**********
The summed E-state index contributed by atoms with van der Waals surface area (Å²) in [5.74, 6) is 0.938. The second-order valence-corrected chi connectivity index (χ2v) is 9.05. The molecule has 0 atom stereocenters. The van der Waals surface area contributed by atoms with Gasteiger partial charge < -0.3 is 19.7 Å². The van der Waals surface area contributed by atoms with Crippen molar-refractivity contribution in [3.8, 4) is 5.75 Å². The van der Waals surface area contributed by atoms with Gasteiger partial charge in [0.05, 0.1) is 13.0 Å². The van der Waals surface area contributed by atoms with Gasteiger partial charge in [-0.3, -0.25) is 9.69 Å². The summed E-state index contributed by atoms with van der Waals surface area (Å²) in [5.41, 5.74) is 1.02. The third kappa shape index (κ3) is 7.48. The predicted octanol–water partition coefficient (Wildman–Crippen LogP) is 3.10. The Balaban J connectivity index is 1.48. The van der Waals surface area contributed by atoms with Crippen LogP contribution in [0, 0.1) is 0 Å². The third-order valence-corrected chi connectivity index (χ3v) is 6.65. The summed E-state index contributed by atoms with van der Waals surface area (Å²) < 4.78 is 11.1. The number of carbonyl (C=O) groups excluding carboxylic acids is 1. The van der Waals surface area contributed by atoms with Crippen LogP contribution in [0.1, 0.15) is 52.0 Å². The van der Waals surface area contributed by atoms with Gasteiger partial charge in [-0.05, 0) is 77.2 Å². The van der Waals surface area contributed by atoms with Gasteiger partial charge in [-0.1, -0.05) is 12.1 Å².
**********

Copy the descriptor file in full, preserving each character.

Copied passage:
The summed E-state index contributed by atoms with van der Waals surface area (Å²) in [5.74, 6) is 0.938. The second-order valence-corrected chi connectivity index (χ2v) is 9.05. The molecule has 0 atom stereocenters. The van der Waals surface area contributed by atoms with Gasteiger partial charge < -0.3 is 19.7 Å². The van der Waals surface area contributed by atoms with Crippen molar-refractivity contribution in [3.8, 4) is 5.75 Å². The van der Waals surface area contributed by atoms with Gasteiger partial charge in [0.05, 0.1) is 13.0 Å². The van der Waals surface area contributed by atoms with Gasteiger partial charge in [-0.3, -0.25) is 9.69 Å². The summed E-state index contributed by atoms with van der Waals surface area (Å²) in [5.41, 5.74) is 1.02. The third kappa shape index (κ3) is 7.48. The predicted octanol–water partition coefficient (Wildman–Crippen LogP) is 3.10. The Balaban J connectivity index is 1.48. The van der Waals surface area contributed by atoms with Crippen LogP contribution in [0, 0.1) is 0 Å². The third-order valence-corrected chi connectivity index (χ3v) is 6.65. The summed E-state index contributed by atoms with van der Waals surface area (Å²) < 4.78 is 11.1. The number of carbonyl (C=O) groups excluding carboxylic acids is 1. The van der Waals surface area contributed by atoms with Crippen LogP contribution in [0.1, 0.15) is 52.0 Å². The van der Waals surface area contributed by atoms with Gasteiger partial charge in [-0.05, 0) is 77.2 Å². The van der Waals surface area contributed by atoms with Gasteiger partial charge in [-0.1, -0.05) is 12.1 Å².